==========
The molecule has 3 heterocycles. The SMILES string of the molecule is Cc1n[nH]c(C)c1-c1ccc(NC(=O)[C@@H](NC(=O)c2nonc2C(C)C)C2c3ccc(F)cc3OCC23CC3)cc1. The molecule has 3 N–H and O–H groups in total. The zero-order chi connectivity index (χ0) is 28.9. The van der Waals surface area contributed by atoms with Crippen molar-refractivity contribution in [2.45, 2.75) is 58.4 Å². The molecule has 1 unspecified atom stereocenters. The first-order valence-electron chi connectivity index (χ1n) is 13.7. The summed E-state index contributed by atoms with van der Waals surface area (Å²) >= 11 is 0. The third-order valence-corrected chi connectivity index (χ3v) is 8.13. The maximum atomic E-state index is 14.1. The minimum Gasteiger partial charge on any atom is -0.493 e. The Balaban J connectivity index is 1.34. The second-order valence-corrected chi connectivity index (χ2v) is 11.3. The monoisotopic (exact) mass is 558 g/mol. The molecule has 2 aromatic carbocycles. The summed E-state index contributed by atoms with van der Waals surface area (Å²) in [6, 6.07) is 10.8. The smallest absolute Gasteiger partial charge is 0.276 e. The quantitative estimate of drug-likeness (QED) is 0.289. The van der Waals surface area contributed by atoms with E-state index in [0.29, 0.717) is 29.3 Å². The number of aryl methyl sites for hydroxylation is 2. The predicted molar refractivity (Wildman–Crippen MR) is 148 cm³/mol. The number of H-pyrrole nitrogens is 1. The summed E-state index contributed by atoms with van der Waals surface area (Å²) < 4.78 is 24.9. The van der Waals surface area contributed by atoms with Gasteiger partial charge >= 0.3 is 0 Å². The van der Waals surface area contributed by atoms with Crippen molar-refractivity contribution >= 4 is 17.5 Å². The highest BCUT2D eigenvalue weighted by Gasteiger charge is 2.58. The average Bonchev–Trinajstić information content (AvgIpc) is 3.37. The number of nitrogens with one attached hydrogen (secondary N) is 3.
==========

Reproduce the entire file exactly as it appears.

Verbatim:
The molecule has 3 heterocycles. The SMILES string of the molecule is Cc1n[nH]c(C)c1-c1ccc(NC(=O)[C@@H](NC(=O)c2nonc2C(C)C)C2c3ccc(F)cc3OCC23CC3)cc1. The molecule has 3 N–H and O–H groups in total. The zero-order chi connectivity index (χ0) is 28.9. The van der Waals surface area contributed by atoms with Crippen molar-refractivity contribution in [2.45, 2.75) is 58.4 Å². The molecule has 1 unspecified atom stereocenters. The first-order valence-electron chi connectivity index (χ1n) is 13.7. The summed E-state index contributed by atoms with van der Waals surface area (Å²) >= 11 is 0. The third-order valence-corrected chi connectivity index (χ3v) is 8.13. The maximum atomic E-state index is 14.1. The minimum Gasteiger partial charge on any atom is -0.493 e. The Balaban J connectivity index is 1.34. The second-order valence-corrected chi connectivity index (χ2v) is 11.3. The monoisotopic (exact) mass is 558 g/mol. The molecule has 2 aromatic carbocycles. The summed E-state index contributed by atoms with van der Waals surface area (Å²) in [6, 6.07) is 10.8. The smallest absolute Gasteiger partial charge is 0.276 e. The quantitative estimate of drug-likeness (QED) is 0.289. The van der Waals surface area contributed by atoms with E-state index in [0.29, 0.717) is 29.3 Å². The number of aryl methyl sites for hydroxylation is 2. The predicted molar refractivity (Wildman–Crippen MR) is 148 cm³/mol. The number of H-pyrrole nitrogens is 1. The summed E-state index contributed by atoms with van der Waals surface area (Å²) < 4.78 is 24.9. The van der Waals surface area contributed by atoms with Gasteiger partial charge >= 0.3 is 0 Å². The van der Waals surface area contributed by atoms with Crippen molar-refractivity contribution >= 4 is 17.5 Å². The highest BCUT2D eigenvalue weighted by Gasteiger charge is 2.58. The average Bonchev–Trinajstić information content (AvgIpc) is 3.37. The number of nitrogens with one attached hydrogen (secondary N) is 3.